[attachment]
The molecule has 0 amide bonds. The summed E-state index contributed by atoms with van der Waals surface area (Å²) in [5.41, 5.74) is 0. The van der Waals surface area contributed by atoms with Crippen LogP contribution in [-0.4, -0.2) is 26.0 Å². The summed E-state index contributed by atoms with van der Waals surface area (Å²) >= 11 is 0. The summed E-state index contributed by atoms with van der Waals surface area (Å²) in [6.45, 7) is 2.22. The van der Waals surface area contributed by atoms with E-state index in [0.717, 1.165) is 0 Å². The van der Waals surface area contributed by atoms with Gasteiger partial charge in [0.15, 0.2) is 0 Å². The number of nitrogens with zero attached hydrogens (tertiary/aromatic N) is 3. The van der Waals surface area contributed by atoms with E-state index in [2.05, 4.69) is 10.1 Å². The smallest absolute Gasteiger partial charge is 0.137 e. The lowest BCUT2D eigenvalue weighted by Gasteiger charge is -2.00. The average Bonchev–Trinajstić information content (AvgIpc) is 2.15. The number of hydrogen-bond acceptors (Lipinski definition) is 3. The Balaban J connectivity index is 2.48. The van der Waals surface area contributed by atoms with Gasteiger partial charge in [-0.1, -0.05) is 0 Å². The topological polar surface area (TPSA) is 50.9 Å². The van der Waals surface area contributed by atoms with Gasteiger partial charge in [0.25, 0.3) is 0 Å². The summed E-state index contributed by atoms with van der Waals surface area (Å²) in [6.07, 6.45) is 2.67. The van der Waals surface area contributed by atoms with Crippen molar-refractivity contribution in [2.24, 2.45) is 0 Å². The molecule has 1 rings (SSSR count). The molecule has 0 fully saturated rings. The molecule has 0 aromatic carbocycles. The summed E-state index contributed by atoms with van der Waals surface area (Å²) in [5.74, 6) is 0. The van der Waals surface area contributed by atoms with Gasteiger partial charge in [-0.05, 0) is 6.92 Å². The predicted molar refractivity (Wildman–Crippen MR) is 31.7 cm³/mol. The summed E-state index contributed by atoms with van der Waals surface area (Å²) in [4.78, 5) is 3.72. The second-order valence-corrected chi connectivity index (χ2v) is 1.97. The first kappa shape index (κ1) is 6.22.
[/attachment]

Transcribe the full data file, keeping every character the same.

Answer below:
The molecule has 0 amide bonds. The summed E-state index contributed by atoms with van der Waals surface area (Å²) in [5.41, 5.74) is 0. The van der Waals surface area contributed by atoms with Crippen LogP contribution in [-0.4, -0.2) is 26.0 Å². The summed E-state index contributed by atoms with van der Waals surface area (Å²) >= 11 is 0. The summed E-state index contributed by atoms with van der Waals surface area (Å²) in [6.45, 7) is 2.22. The van der Waals surface area contributed by atoms with E-state index in [0.717, 1.165) is 0 Å². The van der Waals surface area contributed by atoms with Gasteiger partial charge in [0.15, 0.2) is 0 Å². The number of nitrogens with zero attached hydrogens (tertiary/aromatic N) is 3. The van der Waals surface area contributed by atoms with E-state index in [2.05, 4.69) is 10.1 Å². The smallest absolute Gasteiger partial charge is 0.137 e. The lowest BCUT2D eigenvalue weighted by Gasteiger charge is -2.00. The average Bonchev–Trinajstić information content (AvgIpc) is 2.15. The number of hydrogen-bond acceptors (Lipinski definition) is 3. The Balaban J connectivity index is 2.48. The van der Waals surface area contributed by atoms with Gasteiger partial charge in [-0.1, -0.05) is 0 Å². The topological polar surface area (TPSA) is 50.9 Å². The van der Waals surface area contributed by atoms with Gasteiger partial charge in [0.25, 0.3) is 0 Å². The summed E-state index contributed by atoms with van der Waals surface area (Å²) in [6.07, 6.45) is 2.67. The van der Waals surface area contributed by atoms with Crippen molar-refractivity contribution in [2.24, 2.45) is 0 Å². The molecule has 1 rings (SSSR count). The molecule has 0 fully saturated rings. The molecule has 0 aromatic carbocycles. The summed E-state index contributed by atoms with van der Waals surface area (Å²) in [5.74, 6) is 0. The van der Waals surface area contributed by atoms with Gasteiger partial charge in [-0.05, 0) is 6.92 Å². The predicted molar refractivity (Wildman–Crippen MR) is 31.7 cm³/mol. The summed E-state index contributed by atoms with van der Waals surface area (Å²) in [4.78, 5) is 3.72. The second-order valence-corrected chi connectivity index (χ2v) is 1.97. The first kappa shape index (κ1) is 6.22.